Miterko credits Dr. Sean Bruna, WWU Professor of Anthropology, with much of his growth and success in his graduate research. Bruna’s Medical Anthropology Lab was an important space for Miterko, who says, “I want to stress that Sean really helped me get through the ups and downs in my research—he pulled me through.” During his time at WWU, Miterko notes that “really everybody in the anthropology department was very accessible and supportive.”
One method Miterko used in his thesis research is photovoice, an innovative, multimodal approach to qualitative research that uses photography to promote positive social change. Miterko conducted semi-structured interviews, asking participants to take photos and tell stories about those photos to show their experience and identify issues that are most important to them. Miterko gathered the participants' photography and stories to use as data, but the photos were also displayed in a downtown Bellingham gallery, then later in the permanent supportive housing program where Miterko’s research was originally conducted.
Miterko also says his MA in anthropology made him industry-ready, and he transitioned into working locally in homelessness and housing after graduation. He now works for Skagit County Health Department on their housing team, which has fortunately been able to procure extra funding for housing projects during the COVID-19 pandemic. For example, one non-profit he works with, Skagit Connections, recently procured a mobile shower for individuals who don’t have access to that resource.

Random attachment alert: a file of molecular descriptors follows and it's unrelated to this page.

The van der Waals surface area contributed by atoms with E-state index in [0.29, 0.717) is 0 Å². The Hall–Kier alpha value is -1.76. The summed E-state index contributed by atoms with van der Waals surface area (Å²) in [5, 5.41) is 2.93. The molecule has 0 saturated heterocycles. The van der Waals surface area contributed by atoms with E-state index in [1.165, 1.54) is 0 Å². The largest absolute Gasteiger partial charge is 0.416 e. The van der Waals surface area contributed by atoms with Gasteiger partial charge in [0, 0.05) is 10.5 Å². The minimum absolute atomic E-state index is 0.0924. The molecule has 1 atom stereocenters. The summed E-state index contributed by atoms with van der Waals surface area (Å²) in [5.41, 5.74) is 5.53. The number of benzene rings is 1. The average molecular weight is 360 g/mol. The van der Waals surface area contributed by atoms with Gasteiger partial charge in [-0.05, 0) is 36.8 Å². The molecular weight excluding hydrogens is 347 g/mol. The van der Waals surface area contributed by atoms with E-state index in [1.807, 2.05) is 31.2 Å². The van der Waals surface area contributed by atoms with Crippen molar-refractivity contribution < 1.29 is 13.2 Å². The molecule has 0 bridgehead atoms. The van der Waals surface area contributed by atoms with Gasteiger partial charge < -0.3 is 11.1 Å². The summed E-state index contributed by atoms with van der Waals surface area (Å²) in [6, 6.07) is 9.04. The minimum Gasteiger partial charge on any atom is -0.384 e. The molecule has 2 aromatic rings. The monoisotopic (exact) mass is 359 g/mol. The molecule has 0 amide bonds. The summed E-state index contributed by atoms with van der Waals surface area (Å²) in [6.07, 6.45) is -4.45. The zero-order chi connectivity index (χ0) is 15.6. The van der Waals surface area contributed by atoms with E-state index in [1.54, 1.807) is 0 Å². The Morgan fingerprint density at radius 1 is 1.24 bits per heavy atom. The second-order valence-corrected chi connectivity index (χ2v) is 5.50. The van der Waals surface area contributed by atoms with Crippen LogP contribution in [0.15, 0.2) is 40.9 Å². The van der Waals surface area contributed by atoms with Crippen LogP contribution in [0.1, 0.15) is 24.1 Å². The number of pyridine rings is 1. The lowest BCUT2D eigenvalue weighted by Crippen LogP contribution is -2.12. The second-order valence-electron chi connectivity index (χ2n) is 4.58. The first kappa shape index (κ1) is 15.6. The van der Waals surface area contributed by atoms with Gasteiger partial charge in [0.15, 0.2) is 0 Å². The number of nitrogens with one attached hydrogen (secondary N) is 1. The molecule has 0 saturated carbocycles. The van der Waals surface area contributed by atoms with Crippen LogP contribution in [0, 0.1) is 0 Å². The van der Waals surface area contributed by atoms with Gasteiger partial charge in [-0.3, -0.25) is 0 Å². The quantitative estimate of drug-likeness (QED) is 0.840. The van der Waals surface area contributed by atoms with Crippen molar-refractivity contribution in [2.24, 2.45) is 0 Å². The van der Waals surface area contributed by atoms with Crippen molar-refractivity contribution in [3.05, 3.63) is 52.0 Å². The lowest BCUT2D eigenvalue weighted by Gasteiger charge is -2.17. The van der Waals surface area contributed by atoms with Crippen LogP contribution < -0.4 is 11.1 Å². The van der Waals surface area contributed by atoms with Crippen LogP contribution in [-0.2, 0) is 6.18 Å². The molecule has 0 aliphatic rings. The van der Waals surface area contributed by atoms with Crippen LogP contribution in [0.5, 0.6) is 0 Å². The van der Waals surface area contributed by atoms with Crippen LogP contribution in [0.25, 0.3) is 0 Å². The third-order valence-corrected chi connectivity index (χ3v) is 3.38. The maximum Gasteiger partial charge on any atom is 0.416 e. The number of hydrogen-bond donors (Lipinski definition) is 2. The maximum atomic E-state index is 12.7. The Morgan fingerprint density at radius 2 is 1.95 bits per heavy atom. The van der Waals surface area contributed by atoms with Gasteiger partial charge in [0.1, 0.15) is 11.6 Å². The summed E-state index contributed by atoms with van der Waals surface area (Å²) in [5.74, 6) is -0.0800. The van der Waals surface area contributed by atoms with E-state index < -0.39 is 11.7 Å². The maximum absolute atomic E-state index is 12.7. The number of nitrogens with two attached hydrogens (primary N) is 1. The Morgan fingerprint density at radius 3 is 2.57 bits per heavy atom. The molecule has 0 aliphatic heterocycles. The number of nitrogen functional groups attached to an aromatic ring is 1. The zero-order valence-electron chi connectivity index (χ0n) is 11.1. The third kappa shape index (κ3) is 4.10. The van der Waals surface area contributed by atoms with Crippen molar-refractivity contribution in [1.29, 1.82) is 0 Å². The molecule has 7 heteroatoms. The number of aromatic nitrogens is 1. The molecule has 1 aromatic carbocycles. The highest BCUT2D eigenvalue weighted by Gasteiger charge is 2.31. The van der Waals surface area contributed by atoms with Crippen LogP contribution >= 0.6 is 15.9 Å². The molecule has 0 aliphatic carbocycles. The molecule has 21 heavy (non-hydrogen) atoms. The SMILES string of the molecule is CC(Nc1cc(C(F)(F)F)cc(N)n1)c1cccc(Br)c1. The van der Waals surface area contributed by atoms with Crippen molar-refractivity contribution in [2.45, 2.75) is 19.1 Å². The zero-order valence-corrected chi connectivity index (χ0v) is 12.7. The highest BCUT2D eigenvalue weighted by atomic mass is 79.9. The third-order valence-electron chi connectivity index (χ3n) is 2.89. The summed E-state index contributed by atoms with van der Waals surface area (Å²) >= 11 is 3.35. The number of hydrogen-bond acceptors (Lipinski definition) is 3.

Not only has Miterko's time in grad school at WWU been practical in terms of his employability, but his research has received a lot of attention as well. In March 2020, the journal Housing and Society published an article from Miterko's thesis entitled “Resident identified strengths and challenges of project-based permanent supportive housing program implementation in a small metropolitan county.” A second article from his thesis, "Reframing sense of community with photovoice: perspectives from residents of a permanent supportive housing program who have experienced chronic homelessness," was just published in the Journal of Community Practice.
Like many social sciences, anthropology serves as a snapshot into the human experience. Making anthropology relevant and practical has been part of Miterko’s mission. In his current role, he supports local homeless and housing service providers in Skagit County. Most recently, he's been a part of the county’s emergency response to flooding in the area.